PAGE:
"Gendering Clodius"
Eleanor Winsor Leach
The Classical World, Vol. 94, No. 4 (Summer, 2001), pp. 335-359.

Clodius and His Rival Milo:

Clodius and Titus Annius Milo led bands of supporters that behaved much like violent, modern rival gangs. Their enmity started in 57 when Milo supported and Clodius opposed Cicero's recall from exile. In 53, they disrupted the election proceedings so no one was elected consul by January 52. Milo, Publius Plautius Hypsaeus, and Quintus Metellus Scipio had all sought the consulship. At the same time, Clodius had sought the praetorship.

Pompey was made sole consul for 52.

His Murder on January 18 52 B.C.:

Milo was going along the Appian Way (originally built and named for a member of Clodius' family -- Appius Claudius Caecus) to Lanuvium with his wife and a large entourage, including hired gladiators. They encountered Clodius returning from Aricia, with his gang of 30 armed slaves near Bovillae. A skirmish started, Clodius was wounded, perhaps accidentally, and then taken to an inn by his slaves. Milo's slaves dragged him out and beat him to death. Clodius' body was taken to Rome and burned in the Curia, with fire consuming the Curia and part of the adjacent Basilica Porcia.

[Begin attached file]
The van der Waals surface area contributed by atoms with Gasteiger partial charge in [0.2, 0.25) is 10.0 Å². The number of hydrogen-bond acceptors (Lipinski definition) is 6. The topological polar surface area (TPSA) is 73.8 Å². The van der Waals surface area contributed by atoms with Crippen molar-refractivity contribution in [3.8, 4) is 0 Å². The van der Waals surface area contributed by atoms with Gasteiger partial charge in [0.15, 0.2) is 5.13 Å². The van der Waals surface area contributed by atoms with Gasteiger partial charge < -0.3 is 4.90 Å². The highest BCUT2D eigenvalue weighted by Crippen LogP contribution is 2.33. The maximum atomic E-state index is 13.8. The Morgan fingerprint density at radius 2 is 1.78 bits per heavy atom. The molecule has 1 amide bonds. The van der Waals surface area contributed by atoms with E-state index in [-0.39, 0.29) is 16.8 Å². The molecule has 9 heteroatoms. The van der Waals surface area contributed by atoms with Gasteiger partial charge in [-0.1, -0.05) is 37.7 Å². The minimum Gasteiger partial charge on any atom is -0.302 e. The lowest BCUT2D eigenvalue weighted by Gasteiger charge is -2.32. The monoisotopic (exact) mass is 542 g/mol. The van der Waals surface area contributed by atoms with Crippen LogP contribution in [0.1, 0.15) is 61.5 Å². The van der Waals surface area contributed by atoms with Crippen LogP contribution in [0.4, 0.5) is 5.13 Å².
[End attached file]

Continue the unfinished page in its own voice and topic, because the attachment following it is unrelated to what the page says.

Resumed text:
Cicero unsuccessfully defended Milo in his pro Milone.


  1. Asconius on Cicero's Pro Milone tr. John Paul Adams
  2. "Clodius / Claudius"
    Andrew M. Riggsby
    Historia: Zeitschrift für Alte Geschichte, 2002, pp. 117-12.
  3. "The Early Career of P. Clodius Pulcher: A Re-Examination of the Charges of Mutiny and Sacrilege"
    David Mulroy
    Transactions of the American Philological Association, 1988, pp. 155-178.
  4. "Gendering Clodius"
    Eleanor Winsor Leach
    The Classical World, Summer, 2001, pp. 335-359.
  5. "How Many Roman Senators Were Ever Prosecuted?: The Evidence from the Late Republic"
    Michael C. Alexander
    Phoenix, 1993, pp. 238-255.
  6. "Liberty and the People in Republican Rome"
    Elaine Fantham
    Transactions of the American Philological Association, 2005, pp. 209-229.
  7. "Monuments of Bronze: Roman Legal Documents on Bronze Tablets"
    Callie Williamson
    Classical Antiquity, Apr., 1987, pp. 160-183.
  8. "The Pattern of the Days in Ancient Rome"
    M. S. Broughall
    Greece & Rome, 1936, pp. 160-176.
  9. "P. Clodius Pulcher--'Felix Catilina?'"
    A. W. Lintott
    Greece & Rome, Oct., 1967, pp. 157-169.
  10. "Power and Ritual: The Crowd at Clodius' Funeral"
    Geoffrey S. Sumi
    Historia: Zeitschrift für Alte Geschichte, 1997, pp. 80-102.
  11. "Clodius Pulcher, Publius" Oxford Dictionary of the Classical World. Ed. John Roberts. Oxford University Press, 2007.